October 20, 2015 / 5:38 AM / 2 years ago

MIDEAST STOCKS-Oil weakness may dampen Gulf, land tax plan hit Saudi

DUBAI, Oct 20 (Reuters) - Middle East stock markets may be soft on Tuesday because of weak oil prices and global equity markets, while progress towards imposing a land tax in Saudi Arabia may hit real estate stocks there.

Brent crude sank nearly 4 percent overnight before rebounding marginally in Asian trade on Tuesday morning, while MSCI's broadest index of Asia-Pacific shares outside Japan is down 0.5 percent.

Saudi Arabia's housing minister said late on Monday that the cabinet had submitted a proposal to the advisory Shura Council to impose a fee of up to 100 riyals ($26.67) per square metre on undeveloped land. The council is expected to complete its study of the proposal within 30 days, though it is not clear when the tax would actually be imposed.

The stock market's property sector index dropped about 10 percent in late March after the cabinet decided in principle to impose such a tax, because of a belief that the value of real estate developers' land banks would shrink.

The impact may be less this time because the tax is expected, but investors may still react.

Among individual stocks, Savola Group, Saudi Arabia's largest food products company, may see selling after it reported a 47 percent fall in third-quarter net profit to 371.6 million riyals; analysts had forecast on average 411 million riyals. The company also cut its third-quarter dividend.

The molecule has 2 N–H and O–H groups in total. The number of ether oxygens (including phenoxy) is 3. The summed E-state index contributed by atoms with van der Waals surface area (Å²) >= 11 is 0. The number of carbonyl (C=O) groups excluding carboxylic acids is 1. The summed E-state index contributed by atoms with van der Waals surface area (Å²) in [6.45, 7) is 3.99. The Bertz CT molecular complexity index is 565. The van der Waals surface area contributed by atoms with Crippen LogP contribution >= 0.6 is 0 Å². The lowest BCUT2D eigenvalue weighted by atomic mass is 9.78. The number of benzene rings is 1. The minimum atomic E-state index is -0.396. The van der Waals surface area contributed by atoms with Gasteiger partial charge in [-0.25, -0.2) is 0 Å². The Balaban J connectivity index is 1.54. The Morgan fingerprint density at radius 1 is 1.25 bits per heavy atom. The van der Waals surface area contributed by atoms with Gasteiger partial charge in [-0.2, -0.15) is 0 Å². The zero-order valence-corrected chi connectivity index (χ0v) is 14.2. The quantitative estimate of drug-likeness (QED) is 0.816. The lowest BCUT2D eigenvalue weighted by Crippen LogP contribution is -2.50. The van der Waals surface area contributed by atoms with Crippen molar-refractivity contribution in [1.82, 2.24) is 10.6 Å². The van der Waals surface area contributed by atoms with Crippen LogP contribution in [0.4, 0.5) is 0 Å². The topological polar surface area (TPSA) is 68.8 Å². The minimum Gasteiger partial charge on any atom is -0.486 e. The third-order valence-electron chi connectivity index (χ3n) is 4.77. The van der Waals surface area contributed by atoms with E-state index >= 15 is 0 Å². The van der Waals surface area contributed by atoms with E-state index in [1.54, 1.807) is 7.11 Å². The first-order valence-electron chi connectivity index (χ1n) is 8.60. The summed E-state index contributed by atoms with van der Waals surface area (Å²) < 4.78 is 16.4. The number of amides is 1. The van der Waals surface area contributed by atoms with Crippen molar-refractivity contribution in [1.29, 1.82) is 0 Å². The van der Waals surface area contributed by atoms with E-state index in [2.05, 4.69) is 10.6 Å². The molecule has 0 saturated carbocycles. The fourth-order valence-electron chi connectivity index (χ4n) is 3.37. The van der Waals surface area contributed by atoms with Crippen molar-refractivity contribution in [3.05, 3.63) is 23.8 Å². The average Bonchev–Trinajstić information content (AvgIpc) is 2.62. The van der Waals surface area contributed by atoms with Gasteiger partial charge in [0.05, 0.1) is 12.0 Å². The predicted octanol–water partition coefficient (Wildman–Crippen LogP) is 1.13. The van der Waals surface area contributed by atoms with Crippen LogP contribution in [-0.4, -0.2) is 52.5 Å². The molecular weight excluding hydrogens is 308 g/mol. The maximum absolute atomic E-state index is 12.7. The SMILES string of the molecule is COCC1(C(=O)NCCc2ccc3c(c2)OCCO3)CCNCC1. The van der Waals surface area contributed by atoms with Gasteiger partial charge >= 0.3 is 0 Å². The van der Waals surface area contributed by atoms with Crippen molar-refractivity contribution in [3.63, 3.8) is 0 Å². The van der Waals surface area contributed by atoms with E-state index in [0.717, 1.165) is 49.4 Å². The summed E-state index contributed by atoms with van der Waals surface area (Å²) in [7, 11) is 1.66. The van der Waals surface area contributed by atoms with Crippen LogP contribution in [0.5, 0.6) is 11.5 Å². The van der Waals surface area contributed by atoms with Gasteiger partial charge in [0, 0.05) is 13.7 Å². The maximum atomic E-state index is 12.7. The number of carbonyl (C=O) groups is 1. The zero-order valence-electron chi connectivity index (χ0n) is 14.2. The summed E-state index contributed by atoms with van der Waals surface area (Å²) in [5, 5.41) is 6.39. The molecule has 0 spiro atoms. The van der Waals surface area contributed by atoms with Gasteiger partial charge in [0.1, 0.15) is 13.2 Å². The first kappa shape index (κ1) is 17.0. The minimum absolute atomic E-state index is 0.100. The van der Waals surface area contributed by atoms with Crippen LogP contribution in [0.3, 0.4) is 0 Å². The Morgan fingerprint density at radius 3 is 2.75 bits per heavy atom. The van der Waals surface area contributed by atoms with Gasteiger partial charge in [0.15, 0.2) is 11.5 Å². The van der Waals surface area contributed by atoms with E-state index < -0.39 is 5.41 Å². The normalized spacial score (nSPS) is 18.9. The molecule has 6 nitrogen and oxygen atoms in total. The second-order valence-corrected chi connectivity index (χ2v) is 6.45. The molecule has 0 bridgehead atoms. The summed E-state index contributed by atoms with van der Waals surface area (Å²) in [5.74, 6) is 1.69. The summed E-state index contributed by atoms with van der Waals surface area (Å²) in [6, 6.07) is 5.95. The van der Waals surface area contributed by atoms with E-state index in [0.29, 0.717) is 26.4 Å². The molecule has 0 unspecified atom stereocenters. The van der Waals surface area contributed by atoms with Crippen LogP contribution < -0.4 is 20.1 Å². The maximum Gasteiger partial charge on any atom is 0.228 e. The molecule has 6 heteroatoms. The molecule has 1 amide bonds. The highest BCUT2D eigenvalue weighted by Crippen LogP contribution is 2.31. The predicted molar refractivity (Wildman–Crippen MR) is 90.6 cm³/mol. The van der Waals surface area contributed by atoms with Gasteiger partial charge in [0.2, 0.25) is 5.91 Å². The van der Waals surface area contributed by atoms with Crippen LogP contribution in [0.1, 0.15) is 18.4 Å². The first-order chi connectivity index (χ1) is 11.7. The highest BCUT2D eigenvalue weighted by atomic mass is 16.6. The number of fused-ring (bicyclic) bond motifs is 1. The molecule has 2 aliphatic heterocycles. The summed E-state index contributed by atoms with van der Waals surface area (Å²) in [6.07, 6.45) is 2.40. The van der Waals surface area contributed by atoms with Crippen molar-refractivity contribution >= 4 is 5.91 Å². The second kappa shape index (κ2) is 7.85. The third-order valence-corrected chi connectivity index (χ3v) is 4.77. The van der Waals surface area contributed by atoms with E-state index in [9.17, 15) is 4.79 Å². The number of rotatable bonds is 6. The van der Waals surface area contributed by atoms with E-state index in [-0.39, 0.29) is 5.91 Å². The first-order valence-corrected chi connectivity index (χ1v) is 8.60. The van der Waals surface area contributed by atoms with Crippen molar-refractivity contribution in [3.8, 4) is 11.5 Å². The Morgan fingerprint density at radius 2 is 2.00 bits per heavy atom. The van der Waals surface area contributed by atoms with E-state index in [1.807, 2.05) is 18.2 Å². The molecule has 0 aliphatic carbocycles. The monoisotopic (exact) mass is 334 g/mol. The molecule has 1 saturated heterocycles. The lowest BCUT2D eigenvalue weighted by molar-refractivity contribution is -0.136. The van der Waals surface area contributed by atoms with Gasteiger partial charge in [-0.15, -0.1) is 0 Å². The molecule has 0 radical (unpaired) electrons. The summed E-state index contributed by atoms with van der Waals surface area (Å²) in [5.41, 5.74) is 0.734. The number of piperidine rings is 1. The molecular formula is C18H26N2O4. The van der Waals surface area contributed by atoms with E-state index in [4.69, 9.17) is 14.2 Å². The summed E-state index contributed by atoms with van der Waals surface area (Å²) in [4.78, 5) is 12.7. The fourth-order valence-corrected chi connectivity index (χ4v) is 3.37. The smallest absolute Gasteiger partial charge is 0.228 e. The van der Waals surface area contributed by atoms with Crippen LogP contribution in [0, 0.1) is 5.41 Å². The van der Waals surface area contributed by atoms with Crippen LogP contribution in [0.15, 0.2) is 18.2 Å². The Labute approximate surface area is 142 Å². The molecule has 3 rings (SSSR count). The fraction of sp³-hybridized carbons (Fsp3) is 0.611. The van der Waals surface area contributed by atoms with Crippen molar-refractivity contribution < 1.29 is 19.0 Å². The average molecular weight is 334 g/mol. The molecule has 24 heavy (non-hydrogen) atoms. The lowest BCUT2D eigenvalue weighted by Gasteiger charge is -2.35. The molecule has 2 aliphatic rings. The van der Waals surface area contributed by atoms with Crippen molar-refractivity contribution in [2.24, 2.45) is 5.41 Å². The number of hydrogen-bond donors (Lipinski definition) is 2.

Meanwhile Mouwasat Medical Services, one of Saudi Arabia's largest listed healthcare providers, reported a 40.3 percent drop in third-quarter net profit to 43 million riyals; analysts had forecast 64 million riyals.

And Saudi International Petrochemical Co (Sipchem) reported a 55.4 percent slump in third-quarter net profit to 71.6 million riyals. Analysts had forecast 122.9 million riyals.

In Bahrain, mobile telecommunications operator Zain Bahrain may attract interest after it reported a 91 percent jump in third-quarter net profit, citing "exponential growth in mobile data subscribers" plus greater operational efficiencies. (Reporting by Andrew Torchia)

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